The salads are first rate, which comes naturally when you use fresh ingredients from local farmers. My favorite is simplicity itself, which is what rustic cooking is all about. The Rhugetta salad starts with baby arugula from Sky Farm in Millerton, dressed with a spritz of fresh lemon and drizzled with a good extra virgin olive oil, and topped with thin shavings of parmigiano. How simple is that? And fabulous. If you are looking for something more substantial, try the Barbina ($11.75), constructed with baby lettuce greens, also from Sky Farms, roasted beets, butternut squash, mushrooms, Coach Farms goat cheese and toasted walnuts, tossed with a sherry shallot vinaigrette. Mary ordered this dish with the express understanding that I would help her finish what was a very substantial serving. I never got the chance. Gone. I heard it was great. Gigi's proprietor, Laura Pensiero, is taking her salad creations to new heights; she is a partner in Just Salads, now with multiple locations in New York City.

I started with a platter of fried calamari ($15), which the restaurant prepares with an interesting twist. A goodly portion of very tender tasty squid was tossed with some julienned strips of summer squash, which were floured and deep fried with the calamari. A spritz of fresh lemon and a little salt - it could be my new favorite way to serve calamari fritto misto.

We moved on to our entree orders, which I personally selected by very purposefully not looking at the regular menu. The story behind this seeming dichotomy is that the regular menu includes a roast game hen, prepared in the classic style - pressed “under a brick”. It's great – crispy skin, moist tender center. If I see it I will order it. Every time. The only way to avoid ordering it is to not open the regular menu, and just order the special. Of course if you do not open the menu you will miss the sauteed rapini (broccoli rabe), some of the best french fries in the Hudson Valley – served Tuscan style with cheese or herb topping, and what should be Gigi's signature dish – the fiaschetto – braised gigandes white beans with parmigiano and sage. I managed to order last night without any of these favorite dishes included. I just never opened the menu. Out of sight, out of mind.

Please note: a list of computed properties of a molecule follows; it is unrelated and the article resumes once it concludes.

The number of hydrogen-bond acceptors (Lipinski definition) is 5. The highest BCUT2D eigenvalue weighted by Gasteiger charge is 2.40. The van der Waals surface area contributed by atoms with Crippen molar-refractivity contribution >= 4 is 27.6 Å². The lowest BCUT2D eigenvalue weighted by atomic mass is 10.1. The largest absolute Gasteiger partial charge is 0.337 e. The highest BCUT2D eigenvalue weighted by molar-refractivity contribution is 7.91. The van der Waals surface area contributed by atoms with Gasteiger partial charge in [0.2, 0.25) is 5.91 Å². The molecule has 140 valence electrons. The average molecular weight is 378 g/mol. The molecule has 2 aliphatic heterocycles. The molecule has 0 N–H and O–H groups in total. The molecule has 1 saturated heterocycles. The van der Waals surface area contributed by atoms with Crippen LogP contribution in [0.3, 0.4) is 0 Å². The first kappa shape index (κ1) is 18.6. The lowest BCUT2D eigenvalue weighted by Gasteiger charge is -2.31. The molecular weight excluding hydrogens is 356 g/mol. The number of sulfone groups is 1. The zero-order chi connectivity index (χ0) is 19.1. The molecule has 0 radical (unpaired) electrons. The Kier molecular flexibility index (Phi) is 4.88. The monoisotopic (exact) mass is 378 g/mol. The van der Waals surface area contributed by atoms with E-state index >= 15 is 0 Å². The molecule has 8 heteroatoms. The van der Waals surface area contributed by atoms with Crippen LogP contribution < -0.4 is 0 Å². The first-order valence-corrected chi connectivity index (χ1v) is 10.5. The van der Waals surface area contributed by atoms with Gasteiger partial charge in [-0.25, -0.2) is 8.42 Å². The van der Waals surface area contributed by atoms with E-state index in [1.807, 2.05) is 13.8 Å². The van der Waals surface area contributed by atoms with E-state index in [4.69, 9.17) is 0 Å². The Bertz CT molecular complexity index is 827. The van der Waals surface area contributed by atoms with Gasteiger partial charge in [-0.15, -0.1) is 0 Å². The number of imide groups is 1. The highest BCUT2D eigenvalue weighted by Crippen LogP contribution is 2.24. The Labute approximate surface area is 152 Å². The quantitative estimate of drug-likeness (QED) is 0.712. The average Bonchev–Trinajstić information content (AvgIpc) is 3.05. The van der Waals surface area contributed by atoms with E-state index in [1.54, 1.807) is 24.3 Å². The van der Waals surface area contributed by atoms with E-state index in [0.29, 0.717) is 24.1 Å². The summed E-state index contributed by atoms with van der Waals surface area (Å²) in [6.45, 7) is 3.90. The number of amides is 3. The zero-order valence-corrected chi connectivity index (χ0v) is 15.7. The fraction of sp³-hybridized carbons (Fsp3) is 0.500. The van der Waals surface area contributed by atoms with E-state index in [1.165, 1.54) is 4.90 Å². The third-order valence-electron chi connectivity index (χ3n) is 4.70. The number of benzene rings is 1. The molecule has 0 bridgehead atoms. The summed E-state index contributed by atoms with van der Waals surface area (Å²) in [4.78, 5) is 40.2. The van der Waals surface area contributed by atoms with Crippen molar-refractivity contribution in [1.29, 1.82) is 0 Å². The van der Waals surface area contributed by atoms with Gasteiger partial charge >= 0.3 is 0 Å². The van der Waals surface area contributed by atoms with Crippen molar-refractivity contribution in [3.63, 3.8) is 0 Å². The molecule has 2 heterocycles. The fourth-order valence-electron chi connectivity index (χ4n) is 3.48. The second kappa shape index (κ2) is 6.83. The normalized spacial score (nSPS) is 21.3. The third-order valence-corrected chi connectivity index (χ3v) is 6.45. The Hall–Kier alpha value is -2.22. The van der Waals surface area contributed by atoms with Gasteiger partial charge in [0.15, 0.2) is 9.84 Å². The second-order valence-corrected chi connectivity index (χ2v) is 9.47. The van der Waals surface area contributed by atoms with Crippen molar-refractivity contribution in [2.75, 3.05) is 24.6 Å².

Last night there were two entree specials offered – a bronzini ($28) , and a porchetta ($27). We ordered both. The sea bass was served whole and on the bone, and was accompanied by a side dish of escarole. The fish was wonderful; the escarole was worthy of its own separate post. Sauteed with chorizo sausage and braised leeks, it was a meal in itself. My porchetta, which is a classic holiday festival food in central Italy, and an all day undertaking to prepare, was just fabulous. Traditionally seasoned with lots of rosemary and salt, the porcine wrap was stuffed and roasted and full of earthy herbal flavors, and served atop a puddle of celery root puree. Just fantastic. We enjoyed a glass of Paggialupi ($9) with our dinner, a sangiovese merlot blend which paired perfectly with my pork. My dish was also accompanied by a seasonal vegetable side – a bowl of sauteed brussel sprouts. November is for brussel sprouts! The last of the garden's offering is sitting in my refrigerator and is about to be sauteed up with some olive oil and bacon. Gigi's did theirs with a simple brown butter sauce. No need to get complicated when simple lets all of the season's flavors stand on their own. There is nothing complicated about Gigi's. We finished with a delicious espresso and Sambucca Romano, and headed across the river to Kingston.  

Gig's has been and still remains, one our favorites.  Chef Wilson Costa expertly prepares  the classic rustic family fare using traditional techniques and quality fresh local ingredients. It is a recipe for success in the kitchen and obviously a recipe for business success too. The restaurant enjoys a well deserved reputation as one of the best in the Hudson Valley. We couldn't agree more.

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1 comment:

Kim said...

This looks like the perfect place to spend a random Sunday afternoon. Thanks so much for sharing.